# Determine the smallest positive integer $m$ for which $\underbrace{100^{100^{\ldots^{100}}}}_m>\underbrace{3^{3^{\ldots^3}}}_{100}$

The functions $$f$$ and $$g$$ are defined by $$f (x) = 3 ^ x$$ and $$g (x) = 100 ^ x$$. Two sequences $$a_1, a_2, a_3, \ldots$$ and $$b_1, b_2, b_3, \ldots$$ are then defined as follows:

(i) $$a_1 = 3$$ and $$a_ {n + 1} = f (a_n)$$ for $$n \geq 1$$.

(ii) $$b_1 =$$ 100 and $$b_ {n + 1} = g (b_n)$$ for $$n \geq$$ 1.

Determine the smallest positive integer $$m$$ for which $$b_m> a_ {100}$$.

$$a_n$$ is a power tower of $$n$$ threes and $$b_n$$ is a power tower of $$n$$ hundreds. I have read that the first thing that matters in power towers is the height, then the top number matters much more than anything below. We can see $$b_{99}>a_{100}$$, as we can evaluate the upper $$3^3$$ on the stack to be $$27$$, so that each “partial stack” in $$b_{99}$$ is greater than the corresponding term in the $$a_{100}$$ stack. To compare $$b_{98}$$ with $$a_{100}$$ we can again evaluate the top $$3^{3^3}=3^{27}=7625597484987$$ to get two power towers with the same number of layers. Since this number is so much greater than $$100$$, it must be that $$a_{100}>b_{98}$$ but I don't have a proof.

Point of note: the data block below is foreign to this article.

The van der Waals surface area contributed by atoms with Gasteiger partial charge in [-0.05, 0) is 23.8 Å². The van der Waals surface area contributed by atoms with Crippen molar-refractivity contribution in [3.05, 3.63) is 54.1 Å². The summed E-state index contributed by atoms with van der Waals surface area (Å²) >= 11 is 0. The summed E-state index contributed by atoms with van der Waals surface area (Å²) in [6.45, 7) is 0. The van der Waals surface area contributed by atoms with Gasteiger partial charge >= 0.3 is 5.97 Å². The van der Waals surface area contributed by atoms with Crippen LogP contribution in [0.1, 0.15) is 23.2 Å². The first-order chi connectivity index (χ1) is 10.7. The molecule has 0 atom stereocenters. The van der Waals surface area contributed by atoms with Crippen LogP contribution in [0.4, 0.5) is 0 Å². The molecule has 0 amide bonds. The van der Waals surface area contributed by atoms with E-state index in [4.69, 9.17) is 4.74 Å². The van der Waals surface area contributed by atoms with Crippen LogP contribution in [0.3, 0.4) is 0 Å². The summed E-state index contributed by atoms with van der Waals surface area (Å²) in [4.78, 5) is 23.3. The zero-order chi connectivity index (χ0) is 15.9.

Here’s an attempt. Let $$c = \frac{\log 100}{\log 3} \approx 4.19.$$ Define $$r_{n,k} = a_{n+k}/b_n$$, so that we want $$r_{98, 2} > 1.$$ Take logs on both sides of $$a_{100} > b_{98}$$ to get $$a_{99} \log 3 > b_{97} \log 100,$$ or $$r_{97,2} > c.$$

• This sounds like a very hard problem to establish. It might help to read the following thread. Dec 3, 2019 at 1:45
• I unintentionally edited the question Dec 3, 2019 at 16:07

To prove $$a_{100} > b_{98}$$ take $$\log_3$$ of both sides, to reach the equivalent statement $$a_{99} > \log_3(100)b_{97}$$. This will be proven if we can prove $$a_{99} > 7b_{97}$$, since $$\log_3(100) < 7$$. The choice of the constant $$7$$ will be clarified soon.
Again, take $$\log_3$$, to see that you need to prove $$a_{98} > \log_3(7) + \log_3(100)b_{96}$$. It will be enough to prove $$a_{98} > 2 + 5b_{96}$$, and for this, it will be enough to prove $$a_{98} > 7b_{96}$$, since $$b_{96} > 1$$.
Now continue inductively, until you reach the sufficient statement $$a_3 > 7b_1$$, which you proved in the original post. As a consequence, $$a_{100}>b_{98}$$. Since you had already proved $$a_{100}, the least $$m$$ satisfying the conditions of your problem is $$\boxed{m=99}$$.
• @MeuluElisson It’s $99$. I’ll add that in an edit, for clarity. Dec 3, 2019 at 16:28